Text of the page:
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Monday, September 17, 2012

Fobbit: War Is Hell(ishly funny)!

Should Iraqi suicide bombers be called "insurgents" or "terrorists" in the official Army press releases? Why? And what's the big deal anyway?

It's Baghdad in 2005, and these are just a few of the many questions, often of increasing absurdity, the Public Affairs Officers (PAO) of Forward Operating Base (FOB) Triumph must concern themselves with in David Abrams alternatingly hilarious and heart-attack serious debut novel Fobbit.

"Fobbit," as is explained right there on the cover, is a derogatory name for the paper-pushers who work at the base in Baghdad, but who don't see combat. They still have to carry their guns around with them, though.

The funny parts in this novel (which is told from the alternating points of views of several characters) are mostly from the point of view of the Fobbits. Exhibit A is Eustice Harkleroad (called Stacie) — he's the chief PAO, and the patsy for the whole base. He's a nose-bleeding nervous nelly who always has state- and country-shaped food stains on his uniform. He's also a momma's boy who writes hilarious emails home to his mother with wildly exaggerated claims of his exploits. In one memorable instance, in a case of such comic earnestness the reader can't help but laugh out loud (which I did!), he tells his mother, "A hero never yawns, after all."

Harkleroad's charge is one Chance Gooding, really the only "normal" person in the story. Gooding spends his days writing and re-writing press releases, dealing with annoying journalists, and writing a journal about his experiences.

Of course, we also get stories from regular soldiers, like Abe Shrinkle, an incompetent, indecisive moron, and Lt. Colonel Vic Duret, his commander who is constantly exasperated with Shrinkle and wants nothing more than to go home to his wife with her big, pillowy breasts. The war scenes are the not-so-funny, but still-riveting parts. Right at the beginning, there's a scene in which an Iraqi has tried to run his bomb-laden car into the back of a tank, but the bomb doesn't explode, and Shrinkle is left wondering what to do about the injured suicide bomber who's trapped in his crumpled car. His indecisiveness costs him the respect of his men and Duret. And he didn't have much of their respect in the first place, evidenced by the fact that, earlier, somebody had pooped in his helmet.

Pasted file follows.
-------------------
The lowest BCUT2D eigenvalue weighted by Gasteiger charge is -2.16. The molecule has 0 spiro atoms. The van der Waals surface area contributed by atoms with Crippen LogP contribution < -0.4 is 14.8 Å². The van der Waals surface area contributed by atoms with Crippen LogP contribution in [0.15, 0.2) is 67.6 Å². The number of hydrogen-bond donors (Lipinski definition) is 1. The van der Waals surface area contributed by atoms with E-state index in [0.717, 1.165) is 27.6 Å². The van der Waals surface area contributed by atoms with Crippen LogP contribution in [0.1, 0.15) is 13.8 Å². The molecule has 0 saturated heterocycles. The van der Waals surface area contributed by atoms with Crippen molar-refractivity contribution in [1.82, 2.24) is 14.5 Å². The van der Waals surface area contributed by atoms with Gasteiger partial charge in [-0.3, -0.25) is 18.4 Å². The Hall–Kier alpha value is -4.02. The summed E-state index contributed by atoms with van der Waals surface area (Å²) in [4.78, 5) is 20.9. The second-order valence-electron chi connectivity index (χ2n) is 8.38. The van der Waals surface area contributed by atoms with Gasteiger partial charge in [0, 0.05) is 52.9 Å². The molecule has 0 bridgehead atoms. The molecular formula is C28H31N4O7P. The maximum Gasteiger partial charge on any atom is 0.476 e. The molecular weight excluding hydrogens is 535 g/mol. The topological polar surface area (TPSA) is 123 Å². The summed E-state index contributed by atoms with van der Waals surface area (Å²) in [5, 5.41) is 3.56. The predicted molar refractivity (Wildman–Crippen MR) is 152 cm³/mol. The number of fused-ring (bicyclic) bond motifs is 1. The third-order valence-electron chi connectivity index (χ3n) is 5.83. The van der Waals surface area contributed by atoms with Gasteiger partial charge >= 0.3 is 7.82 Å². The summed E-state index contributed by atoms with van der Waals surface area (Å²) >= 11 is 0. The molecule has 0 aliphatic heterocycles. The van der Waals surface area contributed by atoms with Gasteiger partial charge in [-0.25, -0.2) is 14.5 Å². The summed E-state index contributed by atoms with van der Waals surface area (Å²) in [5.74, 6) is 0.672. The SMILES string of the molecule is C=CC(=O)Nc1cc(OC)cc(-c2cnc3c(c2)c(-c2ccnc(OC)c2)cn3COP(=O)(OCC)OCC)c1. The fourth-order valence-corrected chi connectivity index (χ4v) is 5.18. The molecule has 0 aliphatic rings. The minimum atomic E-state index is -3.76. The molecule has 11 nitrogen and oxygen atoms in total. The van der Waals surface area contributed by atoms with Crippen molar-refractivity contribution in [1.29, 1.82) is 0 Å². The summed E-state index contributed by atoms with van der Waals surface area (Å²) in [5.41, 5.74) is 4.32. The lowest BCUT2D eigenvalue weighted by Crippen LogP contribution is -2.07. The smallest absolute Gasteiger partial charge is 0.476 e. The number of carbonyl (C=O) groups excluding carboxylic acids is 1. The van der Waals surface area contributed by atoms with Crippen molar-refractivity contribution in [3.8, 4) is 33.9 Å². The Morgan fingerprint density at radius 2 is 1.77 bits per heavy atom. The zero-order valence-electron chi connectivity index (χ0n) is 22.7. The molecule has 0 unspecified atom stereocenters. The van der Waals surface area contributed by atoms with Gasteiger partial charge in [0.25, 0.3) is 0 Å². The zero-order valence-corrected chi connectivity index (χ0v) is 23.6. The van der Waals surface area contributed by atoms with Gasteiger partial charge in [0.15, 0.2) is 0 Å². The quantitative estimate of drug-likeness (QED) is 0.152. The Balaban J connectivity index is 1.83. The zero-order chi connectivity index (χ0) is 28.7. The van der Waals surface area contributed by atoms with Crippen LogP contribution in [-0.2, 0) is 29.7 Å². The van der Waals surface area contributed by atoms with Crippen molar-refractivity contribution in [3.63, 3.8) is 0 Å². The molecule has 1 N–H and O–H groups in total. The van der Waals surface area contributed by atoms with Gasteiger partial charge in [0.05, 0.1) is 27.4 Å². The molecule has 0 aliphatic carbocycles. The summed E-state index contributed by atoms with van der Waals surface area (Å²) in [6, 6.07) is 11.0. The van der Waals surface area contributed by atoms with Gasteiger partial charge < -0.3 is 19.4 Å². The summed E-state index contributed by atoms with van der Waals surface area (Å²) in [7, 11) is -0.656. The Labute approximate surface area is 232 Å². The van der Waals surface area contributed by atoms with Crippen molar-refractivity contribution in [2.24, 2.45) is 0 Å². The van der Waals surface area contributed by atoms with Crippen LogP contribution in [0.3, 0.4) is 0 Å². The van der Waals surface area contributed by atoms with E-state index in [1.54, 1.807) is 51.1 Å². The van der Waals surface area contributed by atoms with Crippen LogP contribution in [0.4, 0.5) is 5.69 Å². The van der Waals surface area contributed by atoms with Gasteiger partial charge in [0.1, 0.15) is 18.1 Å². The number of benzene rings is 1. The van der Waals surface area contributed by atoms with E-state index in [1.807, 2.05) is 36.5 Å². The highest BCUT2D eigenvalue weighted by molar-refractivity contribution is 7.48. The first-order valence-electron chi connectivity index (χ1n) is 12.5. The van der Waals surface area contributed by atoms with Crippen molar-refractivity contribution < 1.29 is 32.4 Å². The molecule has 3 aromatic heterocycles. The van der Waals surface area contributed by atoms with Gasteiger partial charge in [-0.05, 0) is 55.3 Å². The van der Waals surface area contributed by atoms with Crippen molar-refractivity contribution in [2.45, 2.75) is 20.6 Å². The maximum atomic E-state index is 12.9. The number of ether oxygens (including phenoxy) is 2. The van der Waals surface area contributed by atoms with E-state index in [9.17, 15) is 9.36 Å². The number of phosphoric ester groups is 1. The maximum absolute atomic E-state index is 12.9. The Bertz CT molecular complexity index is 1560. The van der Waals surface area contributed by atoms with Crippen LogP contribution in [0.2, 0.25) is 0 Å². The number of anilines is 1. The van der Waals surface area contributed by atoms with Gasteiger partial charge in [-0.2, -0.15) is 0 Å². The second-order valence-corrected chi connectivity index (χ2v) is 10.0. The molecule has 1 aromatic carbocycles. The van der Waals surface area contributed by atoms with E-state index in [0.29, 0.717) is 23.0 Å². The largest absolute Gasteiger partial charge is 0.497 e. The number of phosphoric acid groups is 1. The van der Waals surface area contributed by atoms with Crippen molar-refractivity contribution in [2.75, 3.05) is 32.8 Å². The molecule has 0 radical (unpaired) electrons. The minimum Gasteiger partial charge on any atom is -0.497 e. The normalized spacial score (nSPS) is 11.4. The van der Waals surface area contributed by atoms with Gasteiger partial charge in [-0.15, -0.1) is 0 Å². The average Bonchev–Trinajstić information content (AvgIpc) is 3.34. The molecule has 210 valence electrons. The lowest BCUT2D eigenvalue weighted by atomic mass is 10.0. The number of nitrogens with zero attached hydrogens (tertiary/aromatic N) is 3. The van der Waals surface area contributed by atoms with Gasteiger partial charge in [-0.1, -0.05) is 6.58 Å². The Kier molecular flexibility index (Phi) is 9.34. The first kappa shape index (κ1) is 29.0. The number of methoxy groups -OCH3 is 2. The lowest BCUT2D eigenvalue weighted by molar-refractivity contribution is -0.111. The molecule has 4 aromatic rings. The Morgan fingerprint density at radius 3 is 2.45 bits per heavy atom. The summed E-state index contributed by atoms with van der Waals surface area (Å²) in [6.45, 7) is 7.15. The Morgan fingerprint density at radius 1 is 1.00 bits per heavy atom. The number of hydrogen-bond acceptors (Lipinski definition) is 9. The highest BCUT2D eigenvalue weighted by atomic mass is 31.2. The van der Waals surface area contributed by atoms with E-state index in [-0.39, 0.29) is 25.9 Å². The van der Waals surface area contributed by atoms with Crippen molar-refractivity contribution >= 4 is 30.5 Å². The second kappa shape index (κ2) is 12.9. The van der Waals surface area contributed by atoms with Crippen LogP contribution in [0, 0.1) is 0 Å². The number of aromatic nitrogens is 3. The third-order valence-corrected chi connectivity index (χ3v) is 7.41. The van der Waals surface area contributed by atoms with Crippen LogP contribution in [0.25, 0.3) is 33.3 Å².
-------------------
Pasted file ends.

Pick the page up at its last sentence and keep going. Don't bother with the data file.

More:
On the whole, I loved this book. The only thing that gives me pause — and it's not unique to Fobbit, but in any war story in which a moron has a position of authority — is to wonder how someone who is so incompetent (like Harkleroad and Shrinkle) ever could've gotten to their posts as leaders of men? Didn't someone recognize earlier on that they were idiots, and decline to promote them? Abrams mentioned on his blog that the novel as it came into the world was about half as long as he originally wrote it, so some of that may have been explored in pages that wound up on the cutting room floor. Or maybe it's just a nit-pick.

At any rate, Fobbit definitely deserves its spot on the "latest and best" war novels list. Four stars, and highly recommended!

4 comments:

  1. getting ready to read this for book club. Looking forward to it! A little different subject for us to explore.

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    1. I'll be interested to hear what you all think of it. Yeah, it's not exactly what you think when you think "Book Club Book," but that's meant in a nice way. :)

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  2. I have not heard of this title before, but I'm curious now as I was a PAO in the U.S. Navy for quite a few years. I'm curious how "true to life" this perspective would be - obviously, it's going to be satirical but all humor is based on truth. :-)

    And yes, morons slip through the nets everywhere. :-}
    liz

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    1. I'm pretty sure Abrams himself was a PAO officer (a Fobbit himself), so hopefully you'll think it rings true. I'd definitely be interested to hear your take!

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